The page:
Fizzy fun in the world of spies

2009-06-01 00:00


IF you’re a fan of Ocean’s Eleven and its sequels, or you enjoy the fun and games of the BBC Entertainment series Hustle, then you’re going to love Duplicity.

Director/screenwriter Tony Gilroy returns to the world of corporate espionage that he portrayed so brilliantly in Michael Clayton, but this time he’s opted to make something much more fun.

So what’s it all about then? In a nutshell, Claire Stenwick (Julia Roberts) and Ray Koval (Clive Owen) meet in Dubai where Koval, an MI6 agent, gets seduced, drugged and robbed of some secret codes by the lovely Stenwick, who works for the CIA.

Five years later the pair meet up again in New York and when Claire pretends not to know him, Koval tells her bluntly that he rarely forgets the face of a person he’s slept with.

Things get even more tense when they discover they’ve both left their government jobs and are working for the same company, Omnikrom, which has hired Koval to run its field agents, including Stenwick, who has been placed inside the counter-intelligence department of rival firm, Burkett & Randle, as a mole.

But you soon learn, via flashbacks, that things are not quite as they seem. Koval and Stenwick are actually having an affair and only signed up for this corporate spying gig to make themselves a wad of cash.

Their plan is to get their hands on a market-changing product and then sell it to the highest bidder. Trouble is, while they might fancy the pants off each other, they don’t trust each other an inch.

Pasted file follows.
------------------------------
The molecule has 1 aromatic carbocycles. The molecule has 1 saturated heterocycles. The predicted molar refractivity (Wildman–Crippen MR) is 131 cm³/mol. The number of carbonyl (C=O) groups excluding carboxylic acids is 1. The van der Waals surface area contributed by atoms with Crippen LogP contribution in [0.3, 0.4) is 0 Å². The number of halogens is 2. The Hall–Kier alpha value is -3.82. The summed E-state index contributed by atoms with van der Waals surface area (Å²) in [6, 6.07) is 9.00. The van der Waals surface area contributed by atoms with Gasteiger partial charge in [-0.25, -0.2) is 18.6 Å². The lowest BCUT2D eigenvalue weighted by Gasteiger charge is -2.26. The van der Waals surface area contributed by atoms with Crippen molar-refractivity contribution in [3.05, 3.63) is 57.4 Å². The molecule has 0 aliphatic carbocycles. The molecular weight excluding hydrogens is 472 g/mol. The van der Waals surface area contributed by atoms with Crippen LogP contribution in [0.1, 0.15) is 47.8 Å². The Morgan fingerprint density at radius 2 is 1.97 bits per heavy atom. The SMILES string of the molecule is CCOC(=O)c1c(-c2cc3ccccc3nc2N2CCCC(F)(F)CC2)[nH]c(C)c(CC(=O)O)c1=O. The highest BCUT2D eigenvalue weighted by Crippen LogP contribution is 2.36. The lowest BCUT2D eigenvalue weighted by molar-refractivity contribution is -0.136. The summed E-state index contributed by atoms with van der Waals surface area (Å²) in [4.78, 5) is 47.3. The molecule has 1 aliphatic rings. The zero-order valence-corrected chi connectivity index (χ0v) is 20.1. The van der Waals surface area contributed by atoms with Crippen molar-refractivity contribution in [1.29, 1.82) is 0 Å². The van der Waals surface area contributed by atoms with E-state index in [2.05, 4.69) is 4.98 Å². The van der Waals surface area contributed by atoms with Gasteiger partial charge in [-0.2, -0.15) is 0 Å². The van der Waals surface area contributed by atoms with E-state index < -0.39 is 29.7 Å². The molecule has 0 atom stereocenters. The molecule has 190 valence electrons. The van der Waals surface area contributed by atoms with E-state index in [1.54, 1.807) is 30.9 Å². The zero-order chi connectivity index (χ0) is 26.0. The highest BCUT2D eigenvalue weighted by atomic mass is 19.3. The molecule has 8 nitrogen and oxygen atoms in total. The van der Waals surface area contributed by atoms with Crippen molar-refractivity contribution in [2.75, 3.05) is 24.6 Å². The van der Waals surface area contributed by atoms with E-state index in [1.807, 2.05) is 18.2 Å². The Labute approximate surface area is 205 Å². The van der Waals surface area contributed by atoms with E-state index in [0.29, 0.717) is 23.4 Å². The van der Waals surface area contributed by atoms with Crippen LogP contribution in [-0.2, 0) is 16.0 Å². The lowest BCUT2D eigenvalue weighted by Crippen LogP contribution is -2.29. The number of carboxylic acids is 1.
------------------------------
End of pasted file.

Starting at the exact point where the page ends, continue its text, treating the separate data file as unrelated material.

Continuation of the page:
That mistrust lends an interesting dynamic to their relationship and allows the two leads to enjoy some great banter, which reminds you of the verbal sparring between the likes of Katherine Hepburn and Cary Grant in the films of the studio era — although, perhaps not quite in the same league.

Roberts and Owen get great support from the rest of the cast, most especially Tom Wilkinson (Michael Clayton) as industry titan Howard Tully and Paul Giamatti (Sideways and television’s John Adams) as buccaneer CEO Dick Garsik.

The pair really sink their teeth into their respective roles and I have to admit to wishing they had a bit more screen time.

Duplicity is also gorgeous to look at, thanks to the mastery of cinematographer Robert Elswit (Oscar winner for There Will Be Blood).

But I think its main strength lies in the fact that it never tries to take itself too seriously.

Instead it’s a bit like a glass of champagne — fizzy, bubbly and a lot of fun, so sit back and enjoy.

*** Estelle Sinkins

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